China’s initial responses to America’s eastward pivoting, summarized by Elizabeth Economy, were two-fold. One was accusing the United States of  interfering in regional affairs and claiming that East Asian countries were capable of solving their own disputes. The other was reminding regional countries that China was not to maintain its economic ties with regional trade partners at any price. Beijing’s message, in Economy’s witty words, was blunt: we have more money, so you should be friends with us instead (or, by the way, you’ll be sorry). Such implicit doubts over U.S. capabilities of sustaining its regional commitments are not uncommon to Beijing. After all, amid sluggish growth, heavily indebted economy, and scheduled defense budget cuts in a scale of hundred billion dollars, Washington’s ability to project power overseas is constrained in the coming years. The jury is out on whether Obama’s Pacific turn is the astute re-concentration of resources on critical national interests or a  last ditch attempt at salvation before the American empire’s eventual downfall. But one thing is certain: with new military presence and an economic framework both anchored on the United States and its regional allies such as Australia and Japan, it is now harder for China to believe or for Washington to convince Beijing that these actions are not about containment.  Chinese leaders’ suspicions of U.S. motives will grow; the mistrust between Beijing and Washington is likely to increase.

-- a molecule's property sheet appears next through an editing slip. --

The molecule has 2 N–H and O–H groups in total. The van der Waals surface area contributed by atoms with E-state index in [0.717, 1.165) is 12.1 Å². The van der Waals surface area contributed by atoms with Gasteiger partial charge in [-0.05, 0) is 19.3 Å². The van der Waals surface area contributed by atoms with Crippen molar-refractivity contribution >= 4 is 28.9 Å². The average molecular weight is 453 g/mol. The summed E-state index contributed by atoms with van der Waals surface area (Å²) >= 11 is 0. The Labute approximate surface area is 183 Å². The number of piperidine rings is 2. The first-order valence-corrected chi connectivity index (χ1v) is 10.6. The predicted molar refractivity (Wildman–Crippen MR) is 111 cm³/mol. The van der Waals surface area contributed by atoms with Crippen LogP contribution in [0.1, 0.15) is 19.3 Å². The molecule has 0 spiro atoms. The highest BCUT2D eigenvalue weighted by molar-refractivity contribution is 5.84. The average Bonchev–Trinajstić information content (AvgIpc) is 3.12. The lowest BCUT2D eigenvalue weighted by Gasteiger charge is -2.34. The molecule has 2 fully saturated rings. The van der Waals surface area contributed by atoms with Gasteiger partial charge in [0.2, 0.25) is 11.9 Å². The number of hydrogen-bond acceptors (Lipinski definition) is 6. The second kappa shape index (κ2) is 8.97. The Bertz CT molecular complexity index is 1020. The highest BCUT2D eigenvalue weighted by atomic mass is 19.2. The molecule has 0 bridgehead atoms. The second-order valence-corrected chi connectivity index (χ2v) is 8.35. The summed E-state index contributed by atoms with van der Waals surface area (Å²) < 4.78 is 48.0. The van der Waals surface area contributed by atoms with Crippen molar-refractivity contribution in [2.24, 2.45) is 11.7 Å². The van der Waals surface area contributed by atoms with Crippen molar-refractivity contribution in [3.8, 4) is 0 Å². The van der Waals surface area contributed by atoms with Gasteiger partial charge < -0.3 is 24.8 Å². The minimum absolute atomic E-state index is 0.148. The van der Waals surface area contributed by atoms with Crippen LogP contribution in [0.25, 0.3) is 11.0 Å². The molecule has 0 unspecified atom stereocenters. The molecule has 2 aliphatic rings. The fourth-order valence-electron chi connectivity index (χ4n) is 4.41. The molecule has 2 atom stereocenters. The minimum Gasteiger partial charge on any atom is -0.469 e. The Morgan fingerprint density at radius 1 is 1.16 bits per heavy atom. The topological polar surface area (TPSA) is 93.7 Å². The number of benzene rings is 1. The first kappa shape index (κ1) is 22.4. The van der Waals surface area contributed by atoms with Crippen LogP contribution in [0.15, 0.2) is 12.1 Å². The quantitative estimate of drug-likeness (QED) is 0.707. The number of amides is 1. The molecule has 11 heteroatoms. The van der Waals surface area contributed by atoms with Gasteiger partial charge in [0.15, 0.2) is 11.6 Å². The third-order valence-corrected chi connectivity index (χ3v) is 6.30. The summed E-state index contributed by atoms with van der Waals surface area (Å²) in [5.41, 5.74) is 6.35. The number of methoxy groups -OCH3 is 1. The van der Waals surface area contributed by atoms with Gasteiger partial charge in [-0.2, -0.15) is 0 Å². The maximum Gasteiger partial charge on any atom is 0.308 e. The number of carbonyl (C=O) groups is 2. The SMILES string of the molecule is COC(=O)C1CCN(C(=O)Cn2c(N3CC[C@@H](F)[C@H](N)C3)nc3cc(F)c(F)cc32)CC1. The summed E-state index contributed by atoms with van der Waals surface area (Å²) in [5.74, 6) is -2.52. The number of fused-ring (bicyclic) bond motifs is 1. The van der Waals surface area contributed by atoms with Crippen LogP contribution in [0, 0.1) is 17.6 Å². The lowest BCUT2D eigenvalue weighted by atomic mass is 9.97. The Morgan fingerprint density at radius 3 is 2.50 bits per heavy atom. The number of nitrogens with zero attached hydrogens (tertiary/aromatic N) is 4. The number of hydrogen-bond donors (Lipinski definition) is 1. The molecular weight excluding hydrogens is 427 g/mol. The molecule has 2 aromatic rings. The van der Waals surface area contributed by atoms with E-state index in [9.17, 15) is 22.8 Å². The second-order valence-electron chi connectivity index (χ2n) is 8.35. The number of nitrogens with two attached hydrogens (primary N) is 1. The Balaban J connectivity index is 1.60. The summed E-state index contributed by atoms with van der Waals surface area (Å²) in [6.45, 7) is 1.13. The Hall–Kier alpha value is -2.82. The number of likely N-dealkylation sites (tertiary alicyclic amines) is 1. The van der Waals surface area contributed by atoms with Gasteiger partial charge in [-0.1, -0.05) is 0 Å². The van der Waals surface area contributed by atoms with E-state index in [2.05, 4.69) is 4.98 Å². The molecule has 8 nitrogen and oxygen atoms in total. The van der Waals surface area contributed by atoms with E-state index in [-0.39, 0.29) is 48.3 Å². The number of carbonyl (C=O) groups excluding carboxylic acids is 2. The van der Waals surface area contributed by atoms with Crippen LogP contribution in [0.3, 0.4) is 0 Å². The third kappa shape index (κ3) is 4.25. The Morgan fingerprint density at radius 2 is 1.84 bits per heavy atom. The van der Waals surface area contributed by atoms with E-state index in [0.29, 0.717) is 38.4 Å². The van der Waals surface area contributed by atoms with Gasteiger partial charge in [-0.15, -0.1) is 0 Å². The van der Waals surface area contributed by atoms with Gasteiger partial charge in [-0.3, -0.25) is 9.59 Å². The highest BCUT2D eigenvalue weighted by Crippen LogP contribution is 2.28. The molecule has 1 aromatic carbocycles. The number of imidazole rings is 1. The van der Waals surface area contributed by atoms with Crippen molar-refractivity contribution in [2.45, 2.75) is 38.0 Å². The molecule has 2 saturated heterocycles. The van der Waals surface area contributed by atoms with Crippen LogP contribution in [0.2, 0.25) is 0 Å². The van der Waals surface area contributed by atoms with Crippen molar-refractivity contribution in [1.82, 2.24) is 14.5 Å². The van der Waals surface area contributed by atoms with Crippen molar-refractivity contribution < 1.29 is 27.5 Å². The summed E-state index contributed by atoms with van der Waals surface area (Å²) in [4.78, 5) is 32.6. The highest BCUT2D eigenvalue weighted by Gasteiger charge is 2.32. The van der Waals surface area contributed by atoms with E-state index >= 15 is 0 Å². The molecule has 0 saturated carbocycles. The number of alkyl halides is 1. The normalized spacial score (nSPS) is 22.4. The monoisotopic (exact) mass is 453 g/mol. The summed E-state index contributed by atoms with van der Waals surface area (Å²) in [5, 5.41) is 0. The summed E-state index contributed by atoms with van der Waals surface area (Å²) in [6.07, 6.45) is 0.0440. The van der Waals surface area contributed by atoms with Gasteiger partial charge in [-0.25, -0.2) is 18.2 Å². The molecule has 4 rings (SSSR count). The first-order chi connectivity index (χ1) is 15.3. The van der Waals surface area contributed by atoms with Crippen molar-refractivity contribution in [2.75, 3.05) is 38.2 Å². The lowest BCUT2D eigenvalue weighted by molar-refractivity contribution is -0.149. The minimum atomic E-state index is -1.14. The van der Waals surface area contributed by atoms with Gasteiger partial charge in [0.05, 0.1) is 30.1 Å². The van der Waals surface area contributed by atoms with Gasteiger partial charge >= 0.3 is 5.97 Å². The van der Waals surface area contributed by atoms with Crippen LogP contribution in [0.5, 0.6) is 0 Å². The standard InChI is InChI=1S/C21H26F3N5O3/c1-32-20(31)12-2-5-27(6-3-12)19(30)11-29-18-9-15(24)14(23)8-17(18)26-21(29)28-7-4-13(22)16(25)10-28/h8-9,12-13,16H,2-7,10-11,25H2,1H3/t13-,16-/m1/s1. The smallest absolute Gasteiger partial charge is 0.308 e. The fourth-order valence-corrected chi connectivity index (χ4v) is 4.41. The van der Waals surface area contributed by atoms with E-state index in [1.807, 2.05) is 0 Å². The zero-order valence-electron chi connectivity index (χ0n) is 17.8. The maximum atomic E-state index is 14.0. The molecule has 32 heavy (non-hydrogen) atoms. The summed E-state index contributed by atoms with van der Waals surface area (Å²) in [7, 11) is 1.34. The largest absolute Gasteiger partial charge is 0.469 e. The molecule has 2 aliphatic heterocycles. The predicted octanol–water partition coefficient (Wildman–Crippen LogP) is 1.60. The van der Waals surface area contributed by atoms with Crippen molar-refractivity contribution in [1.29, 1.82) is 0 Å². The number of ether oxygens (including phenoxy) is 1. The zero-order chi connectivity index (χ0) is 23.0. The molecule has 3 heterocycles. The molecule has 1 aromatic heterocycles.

For Taiwan’s newly elected government next year, maintaining trust with both Beijing and Washington will be challenging. Though intensified Sino-U.S. competition has yet forbidden Taiwan from approaching either power, making both powers comfortable with Taiwan’s alignment position may prove to be demanding. Taipei wants to prevent Washington from regarding the island as being irresistibly absorbed into China’s orbit; meanwhile, Taiwan also wants to avoid a perception by Beijing that the island is a steadfast member of a U.S. encirclement attempt. This trying foreign policy task means different things for different parties in Taiwan.